President Huddles With Senate Democrats on Health Overhaul
On Tuesday, Senate Democrats gathered at a private White House luncheon with President Obama to discuss strategies on moving forward with health reform legislation, McClatchy/Philadelphia Inquirer reports (Lightman/Douglas, McClatchy/Philadelphia Inquirer, 8/5).
Obama said that lawmakers should continue to seek a bipartisan agreement on legislation but left open the possibility that legislation could be passed without Republicans' support if necessary.
Obama also said he will respond swiftly to Republican attacks on Democrats' reform plans (Pear/Herszenhorn, New York Times, 8/5).
According to CQ Politics, the meeting was "clearly designed to get Democrats working from a common playbook" with a coordinated message about their reform efforts, and to prepare for potential "blistering attacks" from Republicans during the Senate's August recess, which begins on Friday (Hunter, CQ Politics, 8/4).
Following the meeting, Senate Finance Committee Chair Max Baucus (D-Mont.) said, "We talked about how we coordinate, explain to people, what's actually in this bill and why it does help American people and counter some of the shrill complaints from the woeful band on the other side" (Edney/Friedman, CongressDaily, 8/5).
Senate Majority Leader Harry Reid (D-Nev.) said, "There was absolute unity" during the discussions with Obama, adding, "Different ideas were expressed, but every idea was that we understand that before year's end we're going to get comprehensive health care reform" (Loven, AP/Miami Herald, 8/4).
Reid said, "Everyone recognizes that we are going to do, if there's any way possible, a bipartisan bill" (Zengerle/Smith, Reuters, 8/4).
Democratic leaders in the Senate have been requesting more specific guidance on what they should include in their bills, but Obama reportedly did not offer such guidance at the meeting, according to the New York Times (New York Times, 8/5).
Obama and the senators also did not discuss the bill's cost, which has been estimated to be at least $900 billion over 10 years (McClatchy/Philadelphia Inquirer, 8/5).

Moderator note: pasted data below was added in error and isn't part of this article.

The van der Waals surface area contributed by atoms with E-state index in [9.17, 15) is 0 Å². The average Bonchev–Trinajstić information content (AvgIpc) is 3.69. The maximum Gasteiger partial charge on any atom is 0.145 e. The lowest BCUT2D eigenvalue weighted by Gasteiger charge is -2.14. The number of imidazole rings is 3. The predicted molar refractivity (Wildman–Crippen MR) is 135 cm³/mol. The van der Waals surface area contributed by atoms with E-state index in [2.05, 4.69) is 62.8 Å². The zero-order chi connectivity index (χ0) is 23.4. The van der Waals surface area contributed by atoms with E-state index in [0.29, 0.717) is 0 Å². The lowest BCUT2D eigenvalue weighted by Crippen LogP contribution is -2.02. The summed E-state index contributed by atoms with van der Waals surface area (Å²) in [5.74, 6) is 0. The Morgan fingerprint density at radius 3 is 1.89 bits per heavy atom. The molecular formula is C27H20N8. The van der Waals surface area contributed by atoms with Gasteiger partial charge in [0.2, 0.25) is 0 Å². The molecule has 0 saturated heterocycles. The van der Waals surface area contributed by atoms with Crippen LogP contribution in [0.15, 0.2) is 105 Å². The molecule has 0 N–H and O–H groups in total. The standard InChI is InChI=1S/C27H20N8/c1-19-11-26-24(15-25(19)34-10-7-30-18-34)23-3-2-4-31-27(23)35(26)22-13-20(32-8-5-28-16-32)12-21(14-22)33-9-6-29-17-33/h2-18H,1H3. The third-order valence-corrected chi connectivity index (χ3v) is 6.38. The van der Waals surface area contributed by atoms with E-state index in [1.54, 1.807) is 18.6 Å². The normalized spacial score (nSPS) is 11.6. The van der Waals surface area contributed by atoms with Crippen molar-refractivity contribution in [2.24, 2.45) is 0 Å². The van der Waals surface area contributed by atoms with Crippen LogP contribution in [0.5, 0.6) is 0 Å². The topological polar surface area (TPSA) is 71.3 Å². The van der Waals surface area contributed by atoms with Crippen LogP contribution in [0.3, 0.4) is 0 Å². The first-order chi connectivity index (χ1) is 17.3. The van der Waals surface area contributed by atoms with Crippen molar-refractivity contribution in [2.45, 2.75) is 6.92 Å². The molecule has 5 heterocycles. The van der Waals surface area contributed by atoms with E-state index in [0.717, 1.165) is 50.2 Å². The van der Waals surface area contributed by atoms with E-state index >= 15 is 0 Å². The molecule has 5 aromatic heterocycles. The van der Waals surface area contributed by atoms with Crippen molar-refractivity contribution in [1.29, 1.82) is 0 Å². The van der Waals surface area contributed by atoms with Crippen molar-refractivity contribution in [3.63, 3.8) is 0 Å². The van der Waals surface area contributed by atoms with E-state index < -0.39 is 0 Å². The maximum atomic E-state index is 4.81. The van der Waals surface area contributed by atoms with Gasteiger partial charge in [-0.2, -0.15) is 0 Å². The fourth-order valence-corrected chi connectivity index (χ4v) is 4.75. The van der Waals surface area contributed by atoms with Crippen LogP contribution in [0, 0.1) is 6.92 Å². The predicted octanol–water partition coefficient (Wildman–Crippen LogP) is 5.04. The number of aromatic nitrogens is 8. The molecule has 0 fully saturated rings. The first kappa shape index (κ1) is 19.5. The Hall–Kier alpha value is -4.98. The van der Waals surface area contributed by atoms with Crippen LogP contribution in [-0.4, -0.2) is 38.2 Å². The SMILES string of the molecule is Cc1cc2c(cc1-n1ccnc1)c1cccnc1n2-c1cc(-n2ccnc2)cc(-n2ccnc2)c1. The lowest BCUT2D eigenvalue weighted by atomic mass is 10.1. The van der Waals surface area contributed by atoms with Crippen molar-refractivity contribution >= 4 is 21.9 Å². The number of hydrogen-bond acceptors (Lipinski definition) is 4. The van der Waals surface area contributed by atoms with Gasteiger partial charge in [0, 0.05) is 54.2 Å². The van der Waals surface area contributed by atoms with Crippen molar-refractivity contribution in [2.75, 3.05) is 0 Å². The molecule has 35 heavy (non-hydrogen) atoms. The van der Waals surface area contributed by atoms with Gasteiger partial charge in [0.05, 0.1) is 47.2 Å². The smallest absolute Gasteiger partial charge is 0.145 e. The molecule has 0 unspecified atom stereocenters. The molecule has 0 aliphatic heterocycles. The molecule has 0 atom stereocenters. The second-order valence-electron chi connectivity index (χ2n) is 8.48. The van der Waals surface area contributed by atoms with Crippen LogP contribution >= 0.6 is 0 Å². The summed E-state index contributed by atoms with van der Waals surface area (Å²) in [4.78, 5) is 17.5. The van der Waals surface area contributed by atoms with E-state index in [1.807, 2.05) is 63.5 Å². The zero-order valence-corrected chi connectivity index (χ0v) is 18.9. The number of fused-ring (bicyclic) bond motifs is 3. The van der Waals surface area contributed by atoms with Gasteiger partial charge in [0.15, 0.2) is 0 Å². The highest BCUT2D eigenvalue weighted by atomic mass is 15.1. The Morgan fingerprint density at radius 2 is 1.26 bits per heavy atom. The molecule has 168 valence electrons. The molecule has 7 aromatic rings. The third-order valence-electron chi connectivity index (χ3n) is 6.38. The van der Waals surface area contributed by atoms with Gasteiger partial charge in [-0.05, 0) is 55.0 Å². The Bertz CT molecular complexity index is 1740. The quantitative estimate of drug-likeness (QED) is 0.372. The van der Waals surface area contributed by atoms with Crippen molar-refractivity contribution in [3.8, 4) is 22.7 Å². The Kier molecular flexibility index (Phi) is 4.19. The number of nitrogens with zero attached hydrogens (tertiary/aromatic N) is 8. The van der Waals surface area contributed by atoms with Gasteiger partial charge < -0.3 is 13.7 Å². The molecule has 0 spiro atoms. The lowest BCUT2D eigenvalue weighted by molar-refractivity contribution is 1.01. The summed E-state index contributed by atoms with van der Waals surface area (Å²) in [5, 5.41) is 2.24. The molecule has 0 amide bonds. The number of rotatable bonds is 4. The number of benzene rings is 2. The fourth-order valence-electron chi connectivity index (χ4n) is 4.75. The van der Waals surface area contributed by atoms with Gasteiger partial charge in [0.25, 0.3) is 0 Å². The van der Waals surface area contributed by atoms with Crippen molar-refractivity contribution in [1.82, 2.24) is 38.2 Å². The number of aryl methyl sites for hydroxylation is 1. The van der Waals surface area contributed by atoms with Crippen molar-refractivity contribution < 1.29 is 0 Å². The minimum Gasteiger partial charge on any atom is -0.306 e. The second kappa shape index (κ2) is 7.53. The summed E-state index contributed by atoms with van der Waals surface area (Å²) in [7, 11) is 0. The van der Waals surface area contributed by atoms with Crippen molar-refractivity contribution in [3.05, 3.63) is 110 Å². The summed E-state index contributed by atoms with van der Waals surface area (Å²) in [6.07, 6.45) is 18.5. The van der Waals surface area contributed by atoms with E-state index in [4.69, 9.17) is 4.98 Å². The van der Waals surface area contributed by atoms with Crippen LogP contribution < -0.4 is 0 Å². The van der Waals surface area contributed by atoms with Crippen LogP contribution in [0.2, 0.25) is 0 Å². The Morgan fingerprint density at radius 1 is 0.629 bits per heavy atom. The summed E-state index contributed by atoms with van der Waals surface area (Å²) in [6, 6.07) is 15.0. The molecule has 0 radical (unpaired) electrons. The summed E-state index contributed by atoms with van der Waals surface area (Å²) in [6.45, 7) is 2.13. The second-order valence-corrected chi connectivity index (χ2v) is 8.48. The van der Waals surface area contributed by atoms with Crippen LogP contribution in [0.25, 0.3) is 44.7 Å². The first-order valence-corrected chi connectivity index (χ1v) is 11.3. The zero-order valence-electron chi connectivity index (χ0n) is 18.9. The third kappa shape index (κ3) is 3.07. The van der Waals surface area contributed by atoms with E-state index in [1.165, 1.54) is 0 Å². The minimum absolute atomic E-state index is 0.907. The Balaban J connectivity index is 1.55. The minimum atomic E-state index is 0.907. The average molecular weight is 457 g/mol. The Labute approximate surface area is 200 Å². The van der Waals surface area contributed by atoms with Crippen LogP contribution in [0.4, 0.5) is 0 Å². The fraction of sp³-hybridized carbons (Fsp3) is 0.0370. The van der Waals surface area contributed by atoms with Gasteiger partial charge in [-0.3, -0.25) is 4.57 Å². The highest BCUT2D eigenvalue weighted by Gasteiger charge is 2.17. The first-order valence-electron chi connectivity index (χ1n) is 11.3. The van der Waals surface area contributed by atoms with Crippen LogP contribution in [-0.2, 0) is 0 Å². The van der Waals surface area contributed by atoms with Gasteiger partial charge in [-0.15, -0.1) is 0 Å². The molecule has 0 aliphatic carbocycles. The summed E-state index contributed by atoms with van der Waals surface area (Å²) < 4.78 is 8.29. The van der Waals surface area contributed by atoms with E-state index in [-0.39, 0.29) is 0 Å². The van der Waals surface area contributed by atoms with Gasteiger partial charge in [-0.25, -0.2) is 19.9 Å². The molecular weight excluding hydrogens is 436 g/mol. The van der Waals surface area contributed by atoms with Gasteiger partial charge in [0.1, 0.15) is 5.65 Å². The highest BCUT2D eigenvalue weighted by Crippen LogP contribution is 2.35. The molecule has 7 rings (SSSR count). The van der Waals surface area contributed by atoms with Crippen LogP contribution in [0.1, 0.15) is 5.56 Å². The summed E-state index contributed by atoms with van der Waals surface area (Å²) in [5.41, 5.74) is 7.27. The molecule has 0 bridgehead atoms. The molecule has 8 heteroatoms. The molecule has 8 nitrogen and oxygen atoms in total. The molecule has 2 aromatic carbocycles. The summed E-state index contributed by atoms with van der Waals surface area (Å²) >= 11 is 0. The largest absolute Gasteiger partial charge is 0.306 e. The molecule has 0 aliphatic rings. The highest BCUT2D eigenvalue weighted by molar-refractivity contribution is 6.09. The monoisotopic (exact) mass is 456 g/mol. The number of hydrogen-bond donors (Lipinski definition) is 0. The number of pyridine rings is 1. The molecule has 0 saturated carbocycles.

Democratic Senatorial Campaign Committee Chair Robert Menendez (D-N.J.) said key issues discussed at the meeting, such as cost reduction and insurance system reform, point "to what we want to accomplish and so, therefore, I think they are also going to be key talking points during the recess" (CongressDaily, 8/5).
Talk of Reconciliation Process Gets Louder
During the lunch meeting, Obama told the senators that they should be prepared to advance reform legislation without the support of Republicans, according to Baucus.
Baucus said, "[Obama] said, 'I know Max agrees with me, we may get to a point where we're going to have to make other decisions and go in a different direction'" (Young, The Hill, 8/4).
Senate Majority Whip Richard Durbin (D-Ill.) said that pushing health reform through using the reconciliation process has been discussed only as a final option. He said, "It is an option, but it's not a first option," adding, "We want to try bipartisanship, but we're not going to let this go down."
Baucus -- who has been negotiating a bill with a bipartisan group of six committee members -- later said, "If it gets to the point where we can't get an agreement on a bipartisan basis, then we'll have to look at other alternatives. I mean, we all agree that that's necessary. We can't keep talking forever."
While the group in recent days has been divided over a deadline to complete work on the bill, Baucus noted, "We need an internal deadline and we will have one" (CQ Politics, 8/4).This is part of the California Healthline Daily Edition, a summary of health policy coverage from major news organizations. Sign up for an email subscription.